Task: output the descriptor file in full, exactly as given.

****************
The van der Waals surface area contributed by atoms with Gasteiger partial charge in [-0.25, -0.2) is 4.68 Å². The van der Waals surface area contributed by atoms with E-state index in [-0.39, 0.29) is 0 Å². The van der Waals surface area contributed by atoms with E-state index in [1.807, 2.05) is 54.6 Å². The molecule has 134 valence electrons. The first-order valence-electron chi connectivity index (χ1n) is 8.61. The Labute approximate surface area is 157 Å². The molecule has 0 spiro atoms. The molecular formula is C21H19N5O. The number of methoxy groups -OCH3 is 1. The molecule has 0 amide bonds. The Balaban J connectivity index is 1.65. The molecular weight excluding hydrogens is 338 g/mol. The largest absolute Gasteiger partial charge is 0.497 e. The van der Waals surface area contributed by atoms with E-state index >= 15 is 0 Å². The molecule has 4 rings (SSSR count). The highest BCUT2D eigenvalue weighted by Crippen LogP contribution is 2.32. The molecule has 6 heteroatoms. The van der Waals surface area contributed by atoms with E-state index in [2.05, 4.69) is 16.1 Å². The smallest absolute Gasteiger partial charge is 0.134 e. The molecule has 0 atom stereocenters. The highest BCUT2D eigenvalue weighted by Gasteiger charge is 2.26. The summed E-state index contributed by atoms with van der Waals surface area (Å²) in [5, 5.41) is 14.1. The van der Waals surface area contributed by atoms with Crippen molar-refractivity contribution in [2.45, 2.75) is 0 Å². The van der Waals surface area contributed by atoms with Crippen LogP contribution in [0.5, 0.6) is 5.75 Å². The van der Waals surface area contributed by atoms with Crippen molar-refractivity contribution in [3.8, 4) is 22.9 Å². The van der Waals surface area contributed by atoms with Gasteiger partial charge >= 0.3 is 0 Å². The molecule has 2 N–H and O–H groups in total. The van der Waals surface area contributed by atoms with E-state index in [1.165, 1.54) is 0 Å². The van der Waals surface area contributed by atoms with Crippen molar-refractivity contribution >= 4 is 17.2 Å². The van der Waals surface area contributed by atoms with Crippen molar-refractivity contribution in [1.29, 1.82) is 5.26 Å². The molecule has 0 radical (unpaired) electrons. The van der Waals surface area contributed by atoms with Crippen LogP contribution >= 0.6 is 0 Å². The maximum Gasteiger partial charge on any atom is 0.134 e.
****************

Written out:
The van der Waals surface area contributed by atoms with Gasteiger partial charge in [-0.25, -0.2) is 4.68 Å². The van der Waals surface area contributed by atoms with E-state index in [-0.39, 0.29) is 0 Å². The van der Waals surface area contributed by atoms with E-state index in [1.807, 2.05) is 54.6 Å². The molecule has 134 valence electrons. The first-order valence-electron chi connectivity index (χ1n) is 8.61. The Labute approximate surface area is 157 Å². The molecule has 0 spiro atoms. The molecular formula is C21H19N5O. The number of methoxy groups -OCH3 is 1. The molecule has 0 amide bonds. The Balaban J connectivity index is 1.65. The molecular weight excluding hydrogens is 338 g/mol. The largest absolute Gasteiger partial charge is 0.497 e. The van der Waals surface area contributed by atoms with E-state index >= 15 is 0 Å². The molecule has 4 rings (SSSR count). The highest BCUT2D eigenvalue weighted by Crippen LogP contribution is 2.32. The molecule has 6 heteroatoms. The van der Waals surface area contributed by atoms with E-state index in [2.05, 4.69) is 16.1 Å². The smallest absolute Gasteiger partial charge is 0.134 e. The molecule has 0 atom stereocenters. The highest BCUT2D eigenvalue weighted by Gasteiger charge is 2.26. The summed E-state index contributed by atoms with van der Waals surface area (Å²) in [5, 5.41) is 14.1. The van der Waals surface area contributed by atoms with Crippen molar-refractivity contribution in [2.45, 2.75) is 0 Å². The van der Waals surface area contributed by atoms with Crippen LogP contribution in [0.5, 0.6) is 5.75 Å². The van der Waals surface area contributed by atoms with Crippen molar-refractivity contribution in [3.8, 4) is 22.9 Å². The van der Waals surface area contributed by atoms with Gasteiger partial charge >= 0.3 is 0 Å². The molecule has 2 N–H and O–H groups in total. The van der Waals surface area contributed by atoms with E-state index in [1.165, 1.54) is 0 Å². The van der Waals surface area contributed by atoms with Crippen molar-refractivity contribution >= 4 is 17.2 Å². The van der Waals surface area contributed by atoms with Crippen molar-refractivity contribution in [1.29, 1.82) is 5.26 Å². The molecule has 0 radical (unpaired) electrons. The van der Waals surface area contributed by atoms with Crippen LogP contribution >= 0.6 is 0 Å². The maximum Gasteiger partial charge on any atom is 0.134 e.